The proposal would effectively kill access to unlimited download plans in Ontario and Quebec, according to Rocky Gaudrault, the chief executive officer of Chatham, Ont.-based independent ISP TekSavvy Solutions.

“If Bell were to be allowed to introduce UBB on this service, a cap of 60GB would be imposed on all of its users, with very heavy penalties per Gigabyte afterwards,” wrote Gaudrault in a letter to his customers on Tuesday, April 14, the last day interested parties could comment on the proposal.

“This would inherently all but remove Unlimited internet services in Ontario/Quebec and potentially cause large increases in internet costs from month to month,” he wrote.

Bell could not be reached for comment.

Proposal follows ruling on ISPs

The company made the proposal in response to a December 2008 ruling from the CRTC requiring Bell to provide wholesale internet service providers access to the same speeds Bell offers.

Smaller ISPs were given access to the networks of phone companies in the first place because the incumbents held a natural infrastructure monopoly, which was initially built through taxpayer funds when they were government-owned. The rules were put in place to boost the number of competitors selling internet access to the public, and thus keep prices down and service levels up.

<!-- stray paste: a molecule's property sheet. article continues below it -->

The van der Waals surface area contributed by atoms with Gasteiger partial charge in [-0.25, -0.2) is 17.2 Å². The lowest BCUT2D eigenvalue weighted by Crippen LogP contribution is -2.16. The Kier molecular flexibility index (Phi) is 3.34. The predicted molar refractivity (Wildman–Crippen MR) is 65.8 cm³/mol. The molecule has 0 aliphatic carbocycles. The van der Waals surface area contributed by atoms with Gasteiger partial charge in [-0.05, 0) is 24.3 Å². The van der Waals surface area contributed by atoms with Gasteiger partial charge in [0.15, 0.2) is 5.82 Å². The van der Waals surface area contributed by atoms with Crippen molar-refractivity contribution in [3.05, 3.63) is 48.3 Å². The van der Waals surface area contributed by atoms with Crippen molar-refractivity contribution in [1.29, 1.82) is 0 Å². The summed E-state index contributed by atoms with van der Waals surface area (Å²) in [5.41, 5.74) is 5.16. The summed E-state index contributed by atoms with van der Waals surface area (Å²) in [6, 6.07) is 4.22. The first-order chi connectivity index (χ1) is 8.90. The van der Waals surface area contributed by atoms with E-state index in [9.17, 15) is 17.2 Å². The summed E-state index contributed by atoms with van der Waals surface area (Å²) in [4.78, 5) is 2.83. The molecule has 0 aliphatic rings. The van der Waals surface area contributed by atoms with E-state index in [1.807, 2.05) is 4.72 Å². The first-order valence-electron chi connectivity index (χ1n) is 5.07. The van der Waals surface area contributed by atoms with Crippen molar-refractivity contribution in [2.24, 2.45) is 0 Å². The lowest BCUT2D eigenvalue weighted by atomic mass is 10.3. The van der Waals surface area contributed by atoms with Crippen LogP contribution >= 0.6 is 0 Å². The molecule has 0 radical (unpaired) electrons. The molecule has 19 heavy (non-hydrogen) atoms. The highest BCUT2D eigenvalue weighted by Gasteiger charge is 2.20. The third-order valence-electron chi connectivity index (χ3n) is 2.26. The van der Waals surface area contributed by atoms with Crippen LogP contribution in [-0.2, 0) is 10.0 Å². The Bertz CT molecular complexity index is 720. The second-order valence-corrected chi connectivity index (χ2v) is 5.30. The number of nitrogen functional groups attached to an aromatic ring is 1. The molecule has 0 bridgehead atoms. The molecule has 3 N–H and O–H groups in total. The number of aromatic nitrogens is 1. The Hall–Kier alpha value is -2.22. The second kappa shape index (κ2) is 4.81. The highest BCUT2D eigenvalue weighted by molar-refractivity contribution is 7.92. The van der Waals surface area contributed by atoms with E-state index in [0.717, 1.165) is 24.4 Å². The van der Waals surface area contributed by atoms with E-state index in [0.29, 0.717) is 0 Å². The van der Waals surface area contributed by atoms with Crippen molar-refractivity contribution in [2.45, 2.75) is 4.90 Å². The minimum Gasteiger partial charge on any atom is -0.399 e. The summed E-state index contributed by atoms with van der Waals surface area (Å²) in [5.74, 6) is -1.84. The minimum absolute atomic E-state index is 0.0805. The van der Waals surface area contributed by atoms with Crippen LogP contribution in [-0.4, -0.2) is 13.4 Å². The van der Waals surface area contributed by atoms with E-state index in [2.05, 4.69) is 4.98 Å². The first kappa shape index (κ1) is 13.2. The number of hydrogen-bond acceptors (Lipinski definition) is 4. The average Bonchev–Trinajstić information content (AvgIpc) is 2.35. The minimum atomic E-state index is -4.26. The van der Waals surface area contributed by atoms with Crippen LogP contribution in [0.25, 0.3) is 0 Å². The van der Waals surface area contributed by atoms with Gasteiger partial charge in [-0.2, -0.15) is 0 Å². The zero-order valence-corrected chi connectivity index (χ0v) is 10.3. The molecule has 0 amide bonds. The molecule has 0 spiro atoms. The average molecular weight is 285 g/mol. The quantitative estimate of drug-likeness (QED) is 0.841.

In March, Bell petitioned the federal government to overturn the ruling, but the company was still required to come up with a plan detailing how it might charge the smaller ISPs for the service.

The proposal, submitted on March 13, introduced the idea of usage-based billing among its solutions, though critics who responded said its inclusion is inappropriate and unnecessary.

“Usage-based billing (UBB) represents a radical change to current practice and is not warranted,” wrote MTS Allstream Inc. vice-president of regulatory affairs Teresa Griffin-Muir.

“It would effectively prevent competitive ISPs from offering flat-rated Internet services, or any other type of offering that didn’t follow Bell’s UBB model, since they would have no means of containing their costs, if their customers were to exceed Bell’s usage caps,” she wrote.

Source JCXP
Sources Source CBC

You can complain to the CRTC about this here

ATI Releases Catalyst 9.4 for Windows 7/XP

Filename: 9-4_vista32_win7_32_dd_ccc_wdm_enu.exe
Filesize: 47.1MB

From the release notes:

New Features

This section provides information on new features found in this release of the Radeon™
Display Driver. These include the following:

ATI Catalyst™ 9.4 – New ATI OverDrive™ auto-tuning application
ATI Catalyst™ 9.4 – New ATI OverDrive™ auto-tuning